The effect of Artemisia annua hot water extracts against the SARS-CoV-2 Omicron variant

In a recent study posted to the bioRxiv* preprint server, researchers assessed the effect of Artemisia annua hot water extracts against the severe acute respiratory syndrome coronavirus 2 (SARS-CoV-2) Omicron variant.

Study: SARS-CoV-2 omicron variants succumb in vitro to Artemisia annua hot water extracts. Image Credit: wasanajai/Shutterstock
Study: SARS-CoV-2 omicron variants succumb in vitro to Artemisia annua hot water extracts. Image Credit: wasanajai/Shutterstock

Background

Coronavirus disease 2019 (COVID-19) vaccines have played a critical role in curbing the SARS-CoV-2 transmission. However, recent studies have reported the waning vaccine efficacy against emerging SARS-CoV-2 variants. Hence, there is an urgent need to develop cost-effective and efficacious therapeutics against COVID-19 infections.

About the study

In the present study, researchers examined the efficacy of Artemisia annua hot water extracts against SARS-CoV-2 Omicron along with its subvariants.

The team obtained hot-water extracts prepared from the dried leaves of Artemisia annua by boiling the leaves in water for 10 minutes and filtering the solids with a sieve. Artemisinin (ART) analysis was then performed using gas chromatography-mass spectrometry. The team sourced SARS-CoV-2 isolates and assessed the tissue culture infectious dose (TCID) by titrating the virus after propagation in Vero E6 cells. The multiplicity of infection (MOI) used was 0.1.

Dilutions of the hot-water extracts were subsequently incubated in tissue culture plates having a Ver E6 monolayer. SARS-CoV-2 was then added to each plate after the addition of the extract to an MOI of 0.1. The cells were cultured for three days before the assessment of cytopathic effects. The half-maximal inhibitory concentrations (IC50) values corresponding to the novel variants or the wild-type strain were normalized by measuring the total ART content in the hot-water extracts.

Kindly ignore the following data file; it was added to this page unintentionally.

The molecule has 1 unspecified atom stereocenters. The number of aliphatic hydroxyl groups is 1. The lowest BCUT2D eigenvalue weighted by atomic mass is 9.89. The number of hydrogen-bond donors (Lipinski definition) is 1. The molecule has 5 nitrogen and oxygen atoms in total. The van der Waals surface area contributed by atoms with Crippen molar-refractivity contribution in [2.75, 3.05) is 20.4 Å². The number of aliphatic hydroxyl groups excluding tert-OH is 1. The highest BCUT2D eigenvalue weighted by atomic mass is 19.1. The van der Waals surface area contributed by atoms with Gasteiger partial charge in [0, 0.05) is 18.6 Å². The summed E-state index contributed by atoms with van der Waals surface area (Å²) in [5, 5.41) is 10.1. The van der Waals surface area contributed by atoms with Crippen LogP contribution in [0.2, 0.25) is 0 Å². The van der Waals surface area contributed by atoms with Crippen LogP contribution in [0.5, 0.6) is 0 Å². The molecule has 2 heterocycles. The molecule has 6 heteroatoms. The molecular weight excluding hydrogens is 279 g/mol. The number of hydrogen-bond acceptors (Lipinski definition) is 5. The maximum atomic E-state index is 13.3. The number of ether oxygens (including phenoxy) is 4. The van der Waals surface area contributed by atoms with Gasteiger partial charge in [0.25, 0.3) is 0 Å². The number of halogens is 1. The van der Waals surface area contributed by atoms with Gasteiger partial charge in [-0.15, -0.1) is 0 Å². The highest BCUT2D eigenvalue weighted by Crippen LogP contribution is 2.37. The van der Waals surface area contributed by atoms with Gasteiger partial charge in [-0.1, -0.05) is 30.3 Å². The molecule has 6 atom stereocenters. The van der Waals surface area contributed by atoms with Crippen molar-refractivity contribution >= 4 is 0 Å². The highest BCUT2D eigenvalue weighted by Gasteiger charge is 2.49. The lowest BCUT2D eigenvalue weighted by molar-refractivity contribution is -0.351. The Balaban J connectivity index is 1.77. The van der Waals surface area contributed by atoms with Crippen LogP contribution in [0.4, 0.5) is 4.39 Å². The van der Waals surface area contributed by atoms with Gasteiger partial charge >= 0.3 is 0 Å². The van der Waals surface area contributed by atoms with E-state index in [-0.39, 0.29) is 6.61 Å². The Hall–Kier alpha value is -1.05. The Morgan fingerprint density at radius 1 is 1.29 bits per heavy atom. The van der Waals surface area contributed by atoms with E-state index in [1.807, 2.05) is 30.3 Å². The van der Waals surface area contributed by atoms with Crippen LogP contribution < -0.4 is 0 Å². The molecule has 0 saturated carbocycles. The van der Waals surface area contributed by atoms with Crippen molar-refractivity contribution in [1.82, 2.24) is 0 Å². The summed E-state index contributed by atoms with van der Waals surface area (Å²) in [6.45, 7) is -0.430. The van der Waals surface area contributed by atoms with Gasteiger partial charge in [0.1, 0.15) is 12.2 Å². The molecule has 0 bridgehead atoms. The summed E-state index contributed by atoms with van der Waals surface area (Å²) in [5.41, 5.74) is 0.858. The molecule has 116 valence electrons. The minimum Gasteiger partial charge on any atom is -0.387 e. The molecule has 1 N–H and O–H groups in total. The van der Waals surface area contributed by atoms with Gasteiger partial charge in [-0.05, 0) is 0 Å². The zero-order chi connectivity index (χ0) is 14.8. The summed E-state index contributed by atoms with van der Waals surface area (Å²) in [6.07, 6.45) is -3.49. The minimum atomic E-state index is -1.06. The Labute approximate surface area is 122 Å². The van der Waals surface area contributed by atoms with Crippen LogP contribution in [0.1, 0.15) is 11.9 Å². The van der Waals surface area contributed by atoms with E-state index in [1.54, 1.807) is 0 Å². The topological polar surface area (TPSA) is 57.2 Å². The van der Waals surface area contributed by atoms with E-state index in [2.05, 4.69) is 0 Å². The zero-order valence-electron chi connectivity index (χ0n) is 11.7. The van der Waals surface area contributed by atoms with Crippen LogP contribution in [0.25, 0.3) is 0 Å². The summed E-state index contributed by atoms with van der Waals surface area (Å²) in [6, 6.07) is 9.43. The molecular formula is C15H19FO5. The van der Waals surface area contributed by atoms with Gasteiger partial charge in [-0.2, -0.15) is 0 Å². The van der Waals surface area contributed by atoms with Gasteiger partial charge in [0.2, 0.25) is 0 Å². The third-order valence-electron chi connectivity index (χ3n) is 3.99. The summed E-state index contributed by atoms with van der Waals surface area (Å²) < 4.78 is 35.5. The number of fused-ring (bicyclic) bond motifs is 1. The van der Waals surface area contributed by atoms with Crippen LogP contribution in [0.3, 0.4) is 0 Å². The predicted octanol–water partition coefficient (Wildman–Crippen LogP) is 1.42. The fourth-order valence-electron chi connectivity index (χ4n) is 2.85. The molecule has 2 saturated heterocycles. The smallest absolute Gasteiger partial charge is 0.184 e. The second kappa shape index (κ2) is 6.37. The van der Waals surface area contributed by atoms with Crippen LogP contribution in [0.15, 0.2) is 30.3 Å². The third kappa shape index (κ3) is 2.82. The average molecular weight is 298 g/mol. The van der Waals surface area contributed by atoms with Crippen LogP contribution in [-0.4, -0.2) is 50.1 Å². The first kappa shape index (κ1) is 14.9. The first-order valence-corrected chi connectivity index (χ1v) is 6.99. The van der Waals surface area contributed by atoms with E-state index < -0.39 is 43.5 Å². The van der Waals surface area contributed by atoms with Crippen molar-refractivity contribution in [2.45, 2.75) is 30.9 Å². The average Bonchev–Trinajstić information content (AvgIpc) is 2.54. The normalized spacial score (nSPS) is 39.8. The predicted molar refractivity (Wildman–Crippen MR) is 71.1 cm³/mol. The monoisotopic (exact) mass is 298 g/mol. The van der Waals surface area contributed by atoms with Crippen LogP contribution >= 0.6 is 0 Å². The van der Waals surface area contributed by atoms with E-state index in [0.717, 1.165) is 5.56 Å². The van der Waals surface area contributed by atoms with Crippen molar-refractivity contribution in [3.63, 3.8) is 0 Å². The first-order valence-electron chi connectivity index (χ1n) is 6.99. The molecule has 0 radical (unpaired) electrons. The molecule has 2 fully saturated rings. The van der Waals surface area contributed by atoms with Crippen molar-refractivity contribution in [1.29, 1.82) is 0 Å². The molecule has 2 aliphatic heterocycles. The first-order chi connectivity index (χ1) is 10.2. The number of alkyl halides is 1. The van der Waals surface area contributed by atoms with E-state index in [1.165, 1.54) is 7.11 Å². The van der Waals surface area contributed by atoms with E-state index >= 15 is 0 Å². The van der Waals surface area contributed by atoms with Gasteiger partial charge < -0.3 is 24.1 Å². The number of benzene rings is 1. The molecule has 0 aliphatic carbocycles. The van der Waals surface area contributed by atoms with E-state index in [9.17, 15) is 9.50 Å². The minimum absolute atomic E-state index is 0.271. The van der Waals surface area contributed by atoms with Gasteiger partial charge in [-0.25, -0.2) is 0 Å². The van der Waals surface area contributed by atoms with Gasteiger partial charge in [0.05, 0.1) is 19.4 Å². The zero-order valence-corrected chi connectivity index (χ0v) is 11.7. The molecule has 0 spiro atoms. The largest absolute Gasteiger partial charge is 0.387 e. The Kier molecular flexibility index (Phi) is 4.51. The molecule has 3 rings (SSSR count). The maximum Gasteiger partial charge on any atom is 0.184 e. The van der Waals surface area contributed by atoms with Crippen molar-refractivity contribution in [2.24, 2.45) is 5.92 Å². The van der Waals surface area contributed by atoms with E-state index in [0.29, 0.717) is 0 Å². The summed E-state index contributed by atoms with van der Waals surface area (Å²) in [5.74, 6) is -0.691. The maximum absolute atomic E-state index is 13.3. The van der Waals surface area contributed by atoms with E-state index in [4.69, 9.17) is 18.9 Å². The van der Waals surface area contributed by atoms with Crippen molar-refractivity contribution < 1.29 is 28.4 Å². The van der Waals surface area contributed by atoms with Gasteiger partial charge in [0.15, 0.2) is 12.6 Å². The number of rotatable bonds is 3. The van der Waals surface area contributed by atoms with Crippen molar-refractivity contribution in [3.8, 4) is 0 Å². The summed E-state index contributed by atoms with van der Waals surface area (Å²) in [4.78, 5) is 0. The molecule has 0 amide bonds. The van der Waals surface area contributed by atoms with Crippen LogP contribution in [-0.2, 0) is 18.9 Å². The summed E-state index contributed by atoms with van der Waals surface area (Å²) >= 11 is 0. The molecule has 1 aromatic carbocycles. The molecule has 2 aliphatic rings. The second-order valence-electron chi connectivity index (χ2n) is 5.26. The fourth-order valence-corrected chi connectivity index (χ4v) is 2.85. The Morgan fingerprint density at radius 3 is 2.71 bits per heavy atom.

Results

The study results showed that hot water extracts obtained from four cultivars of Artemisia annua inhibited the SARS-CoV-2 Omicron variant and its sub-variants. The team noted IC50 between 20 µg and 106 µg of ART content corresponding to each of the cultivars. Furthermore, there was no measurable loss in cell viability for any of the cultivar extracts.

The team observed that ART displayed anti-SARS-CoV-2 activity. A study showed that among patients treated with ART-piperaquine (ART-PPQ) or placebo, no viral titers were detected by polymerase chain reaction (PCR) in the ART-PPQ treated patients. Another study noted that patients treated with an oral spray containing ART, curcumin, vitamin C, and frankincense called ArtemiC showed faster recovery from COVID-19.

The present study also showed that ART was not the best candidate for a therapeutic phytochemical against COVID-19 in the A. annia extracts. Still, the identity of the non-ART phytochemicals responsible for anti-COVID-19 activity was unknown. Another study noted that a total of 19 compounds were remarked for their immune regulatory, anti-inflammatory, and therapeutic characteristics. Among these 19 phytochemicals, isorhamnetin and luteolin were the best therapeutic candidates against COVID-19.

Rosmariniic acid, isorhamnetin, and luteolin were detected in A. annua and displayed substantial activity against the SARS-CoV-2 main protease called 3CLpro, which is a chymotrypsin-like protease that plays an important role in viral replication. Furthermore, phytochemicals like myricetin and quercetin found in A. annua displayed significant anti-SARS-CoV-2 activity.   

Conclusion

The study findings showed that hot-water extracts of A. annua displayed substantial activity against SARS-CoV-2 as well as the newly emerging variants, including Omicron and its subvariants. While the specific phytochemicals responsible for the anti-COVID-19 activity in A. annua are still unknown, several potential candidates have emerged which require future clinical trials.

*Important notice

bioRxiv publishes preliminary scientific reports that are not peer-reviewed and, therefore, should not be regarded as conclusive, guide clinical practice/health-related behavior, or treated as established information.

Journal reference:
Bhavana Kunkalikar

Written by

Bhavana Kunkalikar

Bhavana Kunkalikar is a medical writer based in Goa, India. Her academic background is in Pharmaceutical sciences and she holds a Bachelor's degree in Pharmacy. Her educational background allowed her to foster an interest in anatomical and physiological sciences. Her college project work based on ‘The manifestations and causes of sickle cell anemia’ formed the stepping stone to a life-long fascination with human pathophysiology.

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